Year of Release: 1995
Well, here we are, slap bang in the middle of the nineties. I almost thought we'd never get here. Let's take a look around and breathe the air, shall we? It does all look a bit different, feel a bit different. John Major is still the Prime Minister, but the Conservative Party's hold seems shaky to say the least, and by '95 Labour were a rapidly rising political force. A mere two years ago, people had been talking about the far right starting to worm their way into British politics, now a bigger question mark hung over whether a stale, confused, beleaguered right wing could actually hang in there at all.
In turn, Britpop was now no longer a fantasy belonging to Select magazine journalists, but a commercial reality. The so-called losers of British music, the fey indie kids with floppy fringes, were now a dominant force. EMI, Phonogram, Warners and others had their pens poised over many a freshly printed contract for indie bands they passed over a mere few years before (Stephen Jones of Babybird frequently talked about his old rejection letters with relish, noting A&R reps who once rudely snapped "Write a middle eight, and we'll think about it, and even then probably only think about it". Many were now begging him to sign on the dotted line).
But hold on, look again. There's a little sour-faced cynic barking from the back who wants to say something to us. There's always one, isn't there? It's not Luke Haines this time, though. What's... what's that the little squirt is saying? His voice seems so thin, pathetic and reedy. Oh, typical. He's saying that Tony Blair is actually a very centrist politician with some particularly lukewarm ideas, and he's not going to transform Britain, just tinker a bit around the edges. His next words are almost drowned out by booing from the Labour supporters, who are shouting that we have to let Labour into power without questioning any of their ideas at this crucial stage, and shutting up would be the best course of action, as Tony Blair is actually playing a complicated game of political chess and none of the more right-wing things he's said are going to be Labour policy will actually become Government policy in practice. Right on. Oh, hang on... he's also trying to say that Britpop is also a chimera, a watered down version of the original ideas behind indiepop in 1986, and that if we allow it to go too far, it will become one big Union Jack waving wankfest filled with anthemic laddish songs and not one ounce of outsiderdom or oddness. His voice raises. "Do you actually want to be barged out of the way on the dancefloor while the rugby boys dance to Pulp's Common People?" he asks. The boos get deafening.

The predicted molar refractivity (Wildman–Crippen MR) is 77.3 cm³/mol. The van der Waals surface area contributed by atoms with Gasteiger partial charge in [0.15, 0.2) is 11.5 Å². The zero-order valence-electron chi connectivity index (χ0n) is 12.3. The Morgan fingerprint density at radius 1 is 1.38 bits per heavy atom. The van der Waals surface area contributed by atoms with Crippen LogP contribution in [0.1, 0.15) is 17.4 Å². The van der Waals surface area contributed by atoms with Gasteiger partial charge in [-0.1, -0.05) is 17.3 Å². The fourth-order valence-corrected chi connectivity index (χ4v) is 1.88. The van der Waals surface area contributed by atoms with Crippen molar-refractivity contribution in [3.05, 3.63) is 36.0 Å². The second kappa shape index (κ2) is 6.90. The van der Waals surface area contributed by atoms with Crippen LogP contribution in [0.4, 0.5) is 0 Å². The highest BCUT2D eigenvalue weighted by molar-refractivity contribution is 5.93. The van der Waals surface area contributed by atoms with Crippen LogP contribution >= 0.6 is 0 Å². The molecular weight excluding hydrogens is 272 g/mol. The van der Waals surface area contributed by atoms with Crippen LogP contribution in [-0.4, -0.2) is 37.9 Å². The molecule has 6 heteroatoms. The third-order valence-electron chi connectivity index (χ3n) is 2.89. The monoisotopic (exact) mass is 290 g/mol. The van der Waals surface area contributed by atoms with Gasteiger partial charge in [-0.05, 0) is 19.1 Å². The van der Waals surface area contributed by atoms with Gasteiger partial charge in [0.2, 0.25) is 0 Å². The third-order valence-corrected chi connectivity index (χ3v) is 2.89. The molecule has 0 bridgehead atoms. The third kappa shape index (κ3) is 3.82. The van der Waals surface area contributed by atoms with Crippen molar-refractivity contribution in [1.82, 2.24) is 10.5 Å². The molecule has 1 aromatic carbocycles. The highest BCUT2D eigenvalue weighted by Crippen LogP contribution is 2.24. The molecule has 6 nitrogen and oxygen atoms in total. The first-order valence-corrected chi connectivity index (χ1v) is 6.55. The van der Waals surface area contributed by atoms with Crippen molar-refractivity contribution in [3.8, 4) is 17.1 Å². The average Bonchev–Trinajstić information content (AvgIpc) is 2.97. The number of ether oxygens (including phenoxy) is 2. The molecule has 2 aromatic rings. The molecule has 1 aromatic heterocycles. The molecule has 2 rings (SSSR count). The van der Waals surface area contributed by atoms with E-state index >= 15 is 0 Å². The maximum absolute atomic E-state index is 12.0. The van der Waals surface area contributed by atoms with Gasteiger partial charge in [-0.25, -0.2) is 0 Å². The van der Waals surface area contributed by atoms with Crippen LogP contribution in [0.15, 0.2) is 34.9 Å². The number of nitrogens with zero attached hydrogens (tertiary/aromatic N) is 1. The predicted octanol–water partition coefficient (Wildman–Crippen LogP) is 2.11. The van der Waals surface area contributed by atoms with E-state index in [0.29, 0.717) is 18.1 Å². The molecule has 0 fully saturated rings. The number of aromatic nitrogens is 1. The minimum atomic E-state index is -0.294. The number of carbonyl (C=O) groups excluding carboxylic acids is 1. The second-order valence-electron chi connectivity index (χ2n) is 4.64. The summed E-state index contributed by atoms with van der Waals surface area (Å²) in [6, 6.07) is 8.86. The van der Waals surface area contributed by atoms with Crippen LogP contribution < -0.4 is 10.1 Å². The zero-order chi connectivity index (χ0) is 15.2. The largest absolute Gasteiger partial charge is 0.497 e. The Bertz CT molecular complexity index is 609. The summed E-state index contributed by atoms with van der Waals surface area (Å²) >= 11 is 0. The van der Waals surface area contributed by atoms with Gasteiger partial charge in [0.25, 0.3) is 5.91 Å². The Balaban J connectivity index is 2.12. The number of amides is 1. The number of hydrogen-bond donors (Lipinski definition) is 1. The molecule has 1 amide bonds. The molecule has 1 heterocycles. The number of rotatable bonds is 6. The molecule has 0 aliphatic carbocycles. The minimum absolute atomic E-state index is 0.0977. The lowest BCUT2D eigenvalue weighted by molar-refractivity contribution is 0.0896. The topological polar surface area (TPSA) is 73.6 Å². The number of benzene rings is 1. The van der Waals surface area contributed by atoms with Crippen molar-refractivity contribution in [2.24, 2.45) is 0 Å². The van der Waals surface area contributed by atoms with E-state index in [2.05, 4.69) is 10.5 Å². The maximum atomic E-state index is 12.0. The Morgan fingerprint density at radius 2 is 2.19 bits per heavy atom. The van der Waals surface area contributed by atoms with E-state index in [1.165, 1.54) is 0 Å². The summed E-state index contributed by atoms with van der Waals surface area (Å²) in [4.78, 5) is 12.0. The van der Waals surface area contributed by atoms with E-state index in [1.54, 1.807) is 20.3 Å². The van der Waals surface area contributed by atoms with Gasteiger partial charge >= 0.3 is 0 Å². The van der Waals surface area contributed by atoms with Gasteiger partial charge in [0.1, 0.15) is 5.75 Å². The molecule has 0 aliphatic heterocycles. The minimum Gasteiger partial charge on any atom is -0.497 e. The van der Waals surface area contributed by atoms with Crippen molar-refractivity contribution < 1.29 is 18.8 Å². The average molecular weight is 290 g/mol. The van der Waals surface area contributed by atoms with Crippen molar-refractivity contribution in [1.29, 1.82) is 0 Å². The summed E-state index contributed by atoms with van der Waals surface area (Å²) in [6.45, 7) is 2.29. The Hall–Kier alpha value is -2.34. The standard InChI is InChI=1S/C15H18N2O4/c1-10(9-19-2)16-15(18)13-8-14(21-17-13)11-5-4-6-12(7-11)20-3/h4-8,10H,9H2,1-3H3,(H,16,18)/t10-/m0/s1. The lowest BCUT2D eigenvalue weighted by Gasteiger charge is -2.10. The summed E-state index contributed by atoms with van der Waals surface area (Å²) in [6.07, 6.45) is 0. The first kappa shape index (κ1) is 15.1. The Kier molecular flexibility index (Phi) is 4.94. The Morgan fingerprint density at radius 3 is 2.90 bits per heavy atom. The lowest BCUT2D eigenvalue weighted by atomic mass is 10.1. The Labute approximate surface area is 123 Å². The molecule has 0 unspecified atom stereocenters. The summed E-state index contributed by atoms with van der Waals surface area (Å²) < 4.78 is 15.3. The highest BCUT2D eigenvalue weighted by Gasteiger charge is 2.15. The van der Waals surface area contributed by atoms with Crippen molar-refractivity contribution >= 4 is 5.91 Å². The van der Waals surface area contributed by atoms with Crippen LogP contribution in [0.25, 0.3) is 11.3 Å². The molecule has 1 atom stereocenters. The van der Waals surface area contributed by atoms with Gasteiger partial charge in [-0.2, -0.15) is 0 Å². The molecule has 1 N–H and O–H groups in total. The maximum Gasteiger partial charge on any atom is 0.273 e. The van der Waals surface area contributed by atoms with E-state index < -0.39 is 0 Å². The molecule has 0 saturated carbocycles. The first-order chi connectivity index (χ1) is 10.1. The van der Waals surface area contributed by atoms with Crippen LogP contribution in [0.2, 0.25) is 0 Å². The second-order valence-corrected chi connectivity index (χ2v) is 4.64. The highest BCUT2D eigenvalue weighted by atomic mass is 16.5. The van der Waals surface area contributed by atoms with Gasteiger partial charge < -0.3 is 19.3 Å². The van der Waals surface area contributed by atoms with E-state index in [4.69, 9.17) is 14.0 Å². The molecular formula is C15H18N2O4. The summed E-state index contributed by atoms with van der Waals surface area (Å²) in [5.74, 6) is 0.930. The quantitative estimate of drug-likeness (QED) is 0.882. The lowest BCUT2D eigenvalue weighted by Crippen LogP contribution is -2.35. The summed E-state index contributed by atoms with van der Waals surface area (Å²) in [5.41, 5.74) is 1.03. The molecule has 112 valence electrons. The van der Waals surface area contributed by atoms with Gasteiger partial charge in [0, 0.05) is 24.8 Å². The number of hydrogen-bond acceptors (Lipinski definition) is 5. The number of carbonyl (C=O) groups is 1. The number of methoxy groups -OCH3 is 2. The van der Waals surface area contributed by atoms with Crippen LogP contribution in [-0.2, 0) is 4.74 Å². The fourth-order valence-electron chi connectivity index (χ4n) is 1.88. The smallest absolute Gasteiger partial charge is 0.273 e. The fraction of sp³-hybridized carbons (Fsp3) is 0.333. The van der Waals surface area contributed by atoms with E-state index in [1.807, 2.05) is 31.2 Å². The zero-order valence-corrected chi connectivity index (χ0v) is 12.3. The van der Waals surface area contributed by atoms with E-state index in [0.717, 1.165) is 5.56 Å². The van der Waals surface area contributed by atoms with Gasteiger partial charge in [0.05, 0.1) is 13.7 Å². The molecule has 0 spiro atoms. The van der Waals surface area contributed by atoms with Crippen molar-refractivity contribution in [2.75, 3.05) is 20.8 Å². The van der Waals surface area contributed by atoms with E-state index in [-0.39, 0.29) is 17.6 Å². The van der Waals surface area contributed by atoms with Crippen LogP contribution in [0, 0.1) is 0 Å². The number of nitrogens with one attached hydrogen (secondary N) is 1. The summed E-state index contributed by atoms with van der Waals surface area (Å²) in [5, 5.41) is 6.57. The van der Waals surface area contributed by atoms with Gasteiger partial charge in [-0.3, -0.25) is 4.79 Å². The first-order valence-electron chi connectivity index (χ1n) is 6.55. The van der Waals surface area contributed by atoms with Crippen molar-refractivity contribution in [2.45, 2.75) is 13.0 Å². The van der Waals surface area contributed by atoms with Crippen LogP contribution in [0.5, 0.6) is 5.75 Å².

Take a step back. Tap your heels together several times. Breathe again. We're back in 2017. We've cut away from the bit where I approach the man in question, laugh at him, and tell him to be quiet about Blair and Britpop, both of which are unquestionably good things. I find that too embarrassing and not at all in keeping with my present personality and beliefs.
In truth, though, I did find 1995 to be a period of almost overpowering optimism. It was a fantastic time to be young, and to feel that a lot of the ideas you had spent your short adult life arguing on behalf of were finally starting to seem relevant. Not just politically, but also musically too. It's only as a grown man with years of bitter experience behind me that I realise that actually, things weren't quite as they seemed, and the celebratory party was going to be rather brief. Ignoring mid-nineties politics completely, which is an incredibly complicated argument to have (though did have an impact on music and culture in general) Britpop itself could often be rather dull and formulaic in places, especially by the time we got to 1996, and it was often the material that got caught in its slipstream that tended to be most interesting. In a similar manner to how anything weird and wonderful tended to get signed to bemused major labels in the late sixties, so the mid-nineties saw all manner of unexpected candidates get major deals. I interviewed Euros Childs of Gorky's Zygotic Mynci in early 1995, and tried to suggest they'd be with a major label within the year. I was told not to be ridiculous. A year later, they were (it didn't really work out, but to be fair, I didn't actually predict that it would).